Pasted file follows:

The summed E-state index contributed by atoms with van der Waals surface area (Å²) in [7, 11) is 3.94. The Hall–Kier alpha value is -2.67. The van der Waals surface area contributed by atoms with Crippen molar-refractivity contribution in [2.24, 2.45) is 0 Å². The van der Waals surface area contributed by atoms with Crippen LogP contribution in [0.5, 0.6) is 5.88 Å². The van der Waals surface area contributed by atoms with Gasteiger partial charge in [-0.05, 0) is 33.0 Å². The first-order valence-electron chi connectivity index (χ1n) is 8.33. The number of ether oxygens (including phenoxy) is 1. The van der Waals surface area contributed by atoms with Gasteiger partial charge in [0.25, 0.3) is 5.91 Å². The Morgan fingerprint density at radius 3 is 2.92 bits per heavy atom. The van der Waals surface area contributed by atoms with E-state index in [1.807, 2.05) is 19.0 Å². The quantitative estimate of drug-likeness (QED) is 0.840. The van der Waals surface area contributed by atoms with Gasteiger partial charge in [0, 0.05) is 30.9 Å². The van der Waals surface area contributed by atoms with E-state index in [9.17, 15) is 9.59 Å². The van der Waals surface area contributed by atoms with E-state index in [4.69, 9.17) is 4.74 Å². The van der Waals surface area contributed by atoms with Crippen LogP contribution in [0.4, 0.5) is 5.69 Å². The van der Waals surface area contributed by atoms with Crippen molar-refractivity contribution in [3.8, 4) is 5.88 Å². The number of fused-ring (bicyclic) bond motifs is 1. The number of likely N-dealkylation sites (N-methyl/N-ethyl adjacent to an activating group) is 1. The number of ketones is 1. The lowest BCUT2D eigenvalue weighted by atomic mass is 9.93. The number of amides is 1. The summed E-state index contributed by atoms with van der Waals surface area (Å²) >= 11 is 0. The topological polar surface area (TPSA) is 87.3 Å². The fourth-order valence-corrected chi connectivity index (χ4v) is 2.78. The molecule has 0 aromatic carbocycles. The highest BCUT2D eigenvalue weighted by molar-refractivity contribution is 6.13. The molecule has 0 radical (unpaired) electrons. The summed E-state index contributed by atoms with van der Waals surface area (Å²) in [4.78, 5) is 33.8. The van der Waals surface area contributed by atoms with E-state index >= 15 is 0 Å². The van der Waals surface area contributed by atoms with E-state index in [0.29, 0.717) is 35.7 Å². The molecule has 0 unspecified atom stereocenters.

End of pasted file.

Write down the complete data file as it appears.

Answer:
The summed E-state index contributed by atoms with van der Waals surface area (Å²) in [7, 11) is 3.94. The Hall–Kier alpha value is -2.67. The van der Waals surface area contributed by atoms with Crippen molar-refractivity contribution in [2.24, 2.45) is 0 Å². The van der Waals surface area contributed by atoms with Crippen LogP contribution in [0.5, 0.6) is 5.88 Å². The van der Waals surface area contributed by atoms with Gasteiger partial charge in [-0.05, 0) is 33.0 Å². The first-order valence-electron chi connectivity index (χ1n) is 8.33. The number of ether oxygens (including phenoxy) is 1. The van der Waals surface area contributed by atoms with Gasteiger partial charge in [0.25, 0.3) is 5.91 Å². The Morgan fingerprint density at radius 3 is 2.92 bits per heavy atom. The van der Waals surface area contributed by atoms with E-state index in [1.807, 2.05) is 19.0 Å². The quantitative estimate of drug-likeness (QED) is 0.840. The van der Waals surface area contributed by atoms with Gasteiger partial charge in [0, 0.05) is 30.9 Å². The van der Waals surface area contributed by atoms with E-state index in [9.17, 15) is 9.59 Å². The van der Waals surface area contributed by atoms with E-state index in [4.69, 9.17) is 4.74 Å². The van der Waals surface area contributed by atoms with Crippen LogP contribution in [0.4, 0.5) is 5.69 Å². The van der Waals surface area contributed by atoms with Crippen molar-refractivity contribution in [3.8, 4) is 5.88 Å². The number of fused-ring (bicyclic) bond motifs is 1. The number of likely N-dealkylation sites (N-methyl/N-ethyl adjacent to an activating group) is 1. The number of ketones is 1. The lowest BCUT2D eigenvalue weighted by atomic mass is 9.93. The number of amides is 1. The summed E-state index contributed by atoms with van der Waals surface area (Å²) >= 11 is 0. The topological polar surface area (TPSA) is 87.3 Å². The fourth-order valence-corrected chi connectivity index (χ4v) is 2.78. The molecule has 0 aromatic carbocycles. The highest BCUT2D eigenvalue weighted by molar-refractivity contribution is 6.13. The molecule has 0 radical (unpaired) electrons. The summed E-state index contributed by atoms with van der Waals surface area (Å²) in [4.78, 5) is 33.8. The van der Waals surface area contributed by atoms with E-state index >= 15 is 0 Å². The van der Waals surface area contributed by atoms with E-state index in [0.29, 0.717) is 35.7 Å². The molecule has 0 unspecified atom stereocenters.